Alternaria leaf spot of wheat in New York

Michael R. Fulcher, Jaime A. Cummings, and Gary C. Bergstrom
School of Integrative Plant Science, Plant Pathology and Plant-Microbe Biology Section, Cornell University

Fig 1. Foliar lesions photographed during grain filling. The bleached white centers and dark irregular margins are unique to this wheat pathogen. Photo by Gary Bergstrom.

A new foliar disease of wheat was found in New York in summer 2015. The disease was spotted in Monroe County at a regional wheat variety trial conducted as part of the Cornell Small Grains Project under the direction of Mark Sorrells. The Cornell Field Crops Pathology Program lead by Gary Bergstrom first identified the pathogen and has continued to study this disease. Symptoms are distinct from other foliar diseases of wheat, and lesions resemble those of scald on barley, i.e., with bleached white centers and dark borders. Damage occurs primarily on leaves but can also be seen on spikes and occasionally stems (Figures 1-3). We are calling this new disease ‘Alternaria leaf spot’ as it is caused by fungal isolates shown by matching DNA sequences to belong within the diverse Alternaria infectoria species group. This group includes fungi with no demonstrated pathogenic ability as well some wheat pathogens known to cause disease outbreaks that range from minor to severe in other countries. Yet no previous report of fungi in this species group has been associated with the very distinctive foliar lesions we have observed in New York.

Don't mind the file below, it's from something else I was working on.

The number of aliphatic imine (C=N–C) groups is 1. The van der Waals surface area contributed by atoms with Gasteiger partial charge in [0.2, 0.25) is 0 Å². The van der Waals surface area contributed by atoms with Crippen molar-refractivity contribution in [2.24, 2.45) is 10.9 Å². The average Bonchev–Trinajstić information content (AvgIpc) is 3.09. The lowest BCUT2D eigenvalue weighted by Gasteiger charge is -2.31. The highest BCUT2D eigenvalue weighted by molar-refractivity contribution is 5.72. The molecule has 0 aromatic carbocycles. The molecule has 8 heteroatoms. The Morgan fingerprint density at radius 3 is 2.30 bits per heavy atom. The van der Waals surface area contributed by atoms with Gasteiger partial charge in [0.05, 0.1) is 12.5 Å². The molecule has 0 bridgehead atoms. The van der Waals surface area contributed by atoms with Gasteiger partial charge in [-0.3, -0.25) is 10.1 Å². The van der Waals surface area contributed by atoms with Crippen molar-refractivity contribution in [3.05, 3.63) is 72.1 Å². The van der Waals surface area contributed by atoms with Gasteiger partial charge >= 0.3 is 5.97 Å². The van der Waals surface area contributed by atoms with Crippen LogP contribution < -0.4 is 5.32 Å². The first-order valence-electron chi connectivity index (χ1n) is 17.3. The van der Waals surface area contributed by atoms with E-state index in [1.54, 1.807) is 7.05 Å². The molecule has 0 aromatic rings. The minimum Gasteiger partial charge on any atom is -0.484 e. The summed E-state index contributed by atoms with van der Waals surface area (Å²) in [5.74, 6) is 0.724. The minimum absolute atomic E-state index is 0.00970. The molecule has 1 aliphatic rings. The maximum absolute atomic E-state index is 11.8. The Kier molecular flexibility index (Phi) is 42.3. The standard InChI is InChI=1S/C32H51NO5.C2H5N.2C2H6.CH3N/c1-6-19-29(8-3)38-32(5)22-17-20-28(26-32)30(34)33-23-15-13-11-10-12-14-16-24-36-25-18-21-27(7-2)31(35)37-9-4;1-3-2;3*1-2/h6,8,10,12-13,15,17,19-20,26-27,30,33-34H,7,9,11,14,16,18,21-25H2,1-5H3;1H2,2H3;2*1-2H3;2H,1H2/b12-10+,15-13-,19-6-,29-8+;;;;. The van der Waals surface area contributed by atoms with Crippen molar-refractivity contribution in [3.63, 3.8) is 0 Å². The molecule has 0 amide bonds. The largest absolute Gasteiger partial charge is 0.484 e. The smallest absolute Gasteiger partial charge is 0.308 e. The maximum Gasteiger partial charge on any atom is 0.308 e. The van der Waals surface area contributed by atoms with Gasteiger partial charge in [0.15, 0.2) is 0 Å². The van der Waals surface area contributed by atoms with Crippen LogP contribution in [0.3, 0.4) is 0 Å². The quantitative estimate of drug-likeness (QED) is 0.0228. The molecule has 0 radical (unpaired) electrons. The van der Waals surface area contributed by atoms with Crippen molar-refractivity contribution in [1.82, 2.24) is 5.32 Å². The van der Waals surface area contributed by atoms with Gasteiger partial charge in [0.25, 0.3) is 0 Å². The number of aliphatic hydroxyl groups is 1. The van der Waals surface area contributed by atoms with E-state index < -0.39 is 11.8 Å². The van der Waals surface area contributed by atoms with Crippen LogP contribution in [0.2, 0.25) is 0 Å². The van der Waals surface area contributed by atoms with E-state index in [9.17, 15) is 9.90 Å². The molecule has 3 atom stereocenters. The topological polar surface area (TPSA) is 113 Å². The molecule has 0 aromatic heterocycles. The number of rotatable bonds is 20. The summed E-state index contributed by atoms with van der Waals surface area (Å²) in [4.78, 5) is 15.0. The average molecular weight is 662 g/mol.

Fig 2. Bleached glumes with the characteristic dark margins on a wheat spike. Photo by Jaime Cummings.

Alternaria leaf spot was confirmed in Monroe County, at two separated sites near Lake Ontario, during the past two growing seasons. We are now confirming a likely reoccurrence in Monroe Co. in 2017. We are also using comparative DNA sequencing to determine if the same pathogen was the cause of unusual glume symptoms observed on winter wheat in Jefferson County, also near Lake Ontario, in 2015. Though not confirmed outside of a small geographic area, the disease has occurred in both variety trial plots and commercial fields. All the varieties observed at these locations, over 60 soft white and red winter wheats, have been susceptible to the pathogen. Damage to the flag leaf in severely impacted fields may be significant enough to cause a reduction in yield. However, the disease seems to require an unusually long period of leaf wetness to develop, which may explain why we are finding the disease in maritime environments with persistent fog and dew. No information exists at this time about the efficacy of foliar fungicides against this pathogen and no fungicides are registered for this use. Further research into the pathogen’s complete distribution, inoculum sources, and appropriate management strategies is ongoing. For now, we recommend continuing to scout fields and managing more common pathogens as necessary.

Fig 3. Three leaves with different levels of disease severity. Photo by Michael Fulcher.

The recent discovery of Alternaria leaf spot in New York is the first recorded incidence of the disease in the United States. We suspect that this disease is more widespread than we currently know. We are cooperating with wheat pathologists in other states to diagnose symptoms they have observed that are similar to those that we have attributed to Alternaria leaf spot in New York. If you encounter symptoms of Alternaria leaf spot, please contact your local field crops extension educator or the Cornell Field Crops Pathology Program.

Funding for this work is provided by USDA-NIFA Hatch grant NYC153436, and the Mycological Society of America through the Emory Simmons Research Award.



Print Friendly, PDF & Email